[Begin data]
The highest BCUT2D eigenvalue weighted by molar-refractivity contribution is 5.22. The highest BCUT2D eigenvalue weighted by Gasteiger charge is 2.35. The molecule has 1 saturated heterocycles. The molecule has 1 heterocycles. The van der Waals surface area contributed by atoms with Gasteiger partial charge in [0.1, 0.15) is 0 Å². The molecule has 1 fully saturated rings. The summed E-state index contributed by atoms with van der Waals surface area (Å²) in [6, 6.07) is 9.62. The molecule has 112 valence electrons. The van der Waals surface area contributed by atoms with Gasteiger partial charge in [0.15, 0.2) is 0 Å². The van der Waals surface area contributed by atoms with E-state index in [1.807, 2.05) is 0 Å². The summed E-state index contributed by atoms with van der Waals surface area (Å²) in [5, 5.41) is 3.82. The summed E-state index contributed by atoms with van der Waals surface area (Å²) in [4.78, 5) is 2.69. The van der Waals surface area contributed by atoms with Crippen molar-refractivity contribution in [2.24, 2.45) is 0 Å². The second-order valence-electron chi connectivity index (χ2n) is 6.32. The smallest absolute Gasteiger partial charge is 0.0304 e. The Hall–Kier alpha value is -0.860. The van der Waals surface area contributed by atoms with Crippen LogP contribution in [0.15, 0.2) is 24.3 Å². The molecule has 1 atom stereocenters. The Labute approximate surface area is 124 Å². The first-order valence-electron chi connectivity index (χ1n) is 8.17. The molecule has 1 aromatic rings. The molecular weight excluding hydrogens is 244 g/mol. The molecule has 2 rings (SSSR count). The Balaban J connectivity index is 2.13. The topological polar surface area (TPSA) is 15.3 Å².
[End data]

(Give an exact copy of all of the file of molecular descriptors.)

The highest BCUT2D eigenvalue weighted by molar-refractivity contribution is 5.22. The highest BCUT2D eigenvalue weighted by Gasteiger charge is 2.35. The molecule has 1 saturated heterocycles. The molecule has 1 heterocycles. The van der Waals surface area contributed by atoms with Gasteiger partial charge in [0.1, 0.15) is 0 Å². The molecule has 1 fully saturated rings. The summed E-state index contributed by atoms with van der Waals surface area (Å²) in [6, 6.07) is 9.62. The molecule has 112 valence electrons. The van der Waals surface area contributed by atoms with Gasteiger partial charge in [0.15, 0.2) is 0 Å². The van der Waals surface area contributed by atoms with E-state index in [1.807, 2.05) is 0 Å². The summed E-state index contributed by atoms with van der Waals surface area (Å²) in [5, 5.41) is 3.82. The summed E-state index contributed by atoms with van der Waals surface area (Å²) in [4.78, 5) is 2.69. The van der Waals surface area contributed by atoms with Crippen molar-refractivity contribution in [2.24, 2.45) is 0 Å². The second-order valence-electron chi connectivity index (χ2n) is 6.32. The smallest absolute Gasteiger partial charge is 0.0304 e. The Hall–Kier alpha value is -0.860. The van der Waals surface area contributed by atoms with Crippen LogP contribution in [0.15, 0.2) is 24.3 Å². The molecule has 1 atom stereocenters. The Labute approximate surface area is 124 Å². The first-order valence-electron chi connectivity index (χ1n) is 8.17. The molecule has 1 aromatic rings. The molecular weight excluding hydrogens is 244 g/mol. The molecule has 2 rings (SSSR count). The Balaban J connectivity index is 2.13. The topological polar surface area (TPSA) is 15.3 Å².